There is apparently a very tiny storage area in my brain dedicated to remembering people I’ve lost touch with for years or even decades. Normally it’s dormant, but once in a while a neuron fires or something and I suddenly recall one or more of those people. And don’t try to kid me–you know you have the same tiny storage area.
So today it was Don and Pat . They were my next-door neighbors in Norfolk, where I only lived for a year. The morning after our first night at the house, I let the dog out, and next thing I knew, there was a terrible braying racket from next door. What the hell? I thought. Do the neighbors have a donkey?
It turned out to be a Basset Hound named Droopy. Don and Pat were kind of apologetic about that, saying their grandchildren named him. I thought it was perfect. The long ears, the long drooly dewlaps.
Droopy had only one major problem, which is that he weighed 90 pounds. Now, Bassetts are pretty hefty dogs, but…still. Pat told me that all three of them were on a diet, but they were having a lot of trouble with it. When they were having snacks, Droopy wanted whatever they were having (of course), and they could not deny him. He looked so sad if they tried to keep from it. (A specialty of Bassett Hounds–looking sad.) So they were feeding him peanut butter and chocolate.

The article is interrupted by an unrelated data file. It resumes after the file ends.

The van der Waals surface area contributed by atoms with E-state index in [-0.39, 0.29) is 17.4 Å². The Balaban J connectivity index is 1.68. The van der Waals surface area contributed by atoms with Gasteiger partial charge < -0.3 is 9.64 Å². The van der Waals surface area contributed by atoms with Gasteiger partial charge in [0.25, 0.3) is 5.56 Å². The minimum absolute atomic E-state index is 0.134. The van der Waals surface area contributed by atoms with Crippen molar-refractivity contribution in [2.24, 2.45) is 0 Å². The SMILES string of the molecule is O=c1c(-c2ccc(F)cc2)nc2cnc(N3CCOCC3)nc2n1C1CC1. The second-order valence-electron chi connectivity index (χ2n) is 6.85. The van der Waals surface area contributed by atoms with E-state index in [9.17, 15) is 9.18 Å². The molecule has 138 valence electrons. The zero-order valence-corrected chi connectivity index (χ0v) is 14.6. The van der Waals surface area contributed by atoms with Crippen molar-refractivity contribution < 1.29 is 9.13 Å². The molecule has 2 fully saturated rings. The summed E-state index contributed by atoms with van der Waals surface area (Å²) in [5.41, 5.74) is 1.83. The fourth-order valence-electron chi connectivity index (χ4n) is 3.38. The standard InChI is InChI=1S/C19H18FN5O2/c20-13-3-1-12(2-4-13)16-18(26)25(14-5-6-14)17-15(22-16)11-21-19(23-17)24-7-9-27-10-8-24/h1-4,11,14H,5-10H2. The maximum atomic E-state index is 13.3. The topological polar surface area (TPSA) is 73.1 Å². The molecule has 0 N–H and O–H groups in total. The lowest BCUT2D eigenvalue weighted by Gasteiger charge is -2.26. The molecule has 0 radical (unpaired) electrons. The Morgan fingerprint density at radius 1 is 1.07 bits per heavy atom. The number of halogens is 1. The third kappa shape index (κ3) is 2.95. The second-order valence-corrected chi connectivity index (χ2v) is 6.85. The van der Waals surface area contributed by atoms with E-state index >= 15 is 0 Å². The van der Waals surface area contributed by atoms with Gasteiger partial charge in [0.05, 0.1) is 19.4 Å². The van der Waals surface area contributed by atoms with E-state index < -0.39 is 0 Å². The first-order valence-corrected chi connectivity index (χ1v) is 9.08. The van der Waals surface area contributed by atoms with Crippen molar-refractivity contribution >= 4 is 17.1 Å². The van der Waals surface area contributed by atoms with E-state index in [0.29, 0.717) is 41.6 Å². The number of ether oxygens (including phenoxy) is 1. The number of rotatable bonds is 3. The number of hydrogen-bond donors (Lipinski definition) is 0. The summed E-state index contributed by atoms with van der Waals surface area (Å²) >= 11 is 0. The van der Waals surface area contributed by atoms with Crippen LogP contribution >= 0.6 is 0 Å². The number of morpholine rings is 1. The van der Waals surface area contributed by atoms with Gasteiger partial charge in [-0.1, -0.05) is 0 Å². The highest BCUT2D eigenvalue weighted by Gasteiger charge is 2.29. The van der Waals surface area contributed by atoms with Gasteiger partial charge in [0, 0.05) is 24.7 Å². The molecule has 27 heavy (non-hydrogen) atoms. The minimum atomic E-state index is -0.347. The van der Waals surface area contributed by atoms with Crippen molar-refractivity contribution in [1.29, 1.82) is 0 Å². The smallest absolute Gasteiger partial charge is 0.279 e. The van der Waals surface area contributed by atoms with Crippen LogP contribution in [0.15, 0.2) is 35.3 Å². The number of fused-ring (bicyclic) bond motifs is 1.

Diplomatically I said, “Chocolate? Shit, Pat, you are killing your dog!” And she said, “I know. I just can’t help it.” Damn. After that, there is nothing left to say.
My dog at the time, Troy Russell, was ever so glad to have a dog playmate. He and Droopy would run the fence between our two yards and pose in mock-fighting stances and yak it up. The only thing that could stop them was if one of the people came out. It would be hard to overemphasize how fearful TR was of people.
But Don, bless his heart, made it his mission to get TR to allow him to touch him. Every day, Don would stand patiently by the fence. That would scare TR away. But he was torn between his desire to play with Droopy, and his fear of Don. I am so lucky. I was there the first time TR allowed Don to touch him. I swear, it was a magical moment. I don’t know how to describe it. It was like the first video of men walking on the moon.
After that, Don kept being there every day. He would scratch TR behind the ears and say, “How you doin’, buddy?”. It was an absolute turning point for TR. He never got to the point where he was totally comfortable with strangers, but he stopped being sure that everyone was out to kill him. He was willing to give strangers a chance.
So then I moved away. It was 1999. After that, there were a couple of letters back and forth and a Christmas card or two (that’s before I had email) and then, it drifted off. As things tend to do when you don’t have email or Facebook.
Troy Russell was about six years old when we moved there. Still young and full of life despite his fears. He was a red Chow mix, fluffy all over with a great flag of a tail. He lived to be 13, which shocked everyone who knew him (especially me).
Troy Russell resides in a different compartment from the “Whatever Happened…” one. That one I really can’t access unless that random neuron fires. TR is in the “I could remember this if I wanted to, I just don’t want to” compartment.
Did you check to see if they’re on FB?
I don’t remember their last names.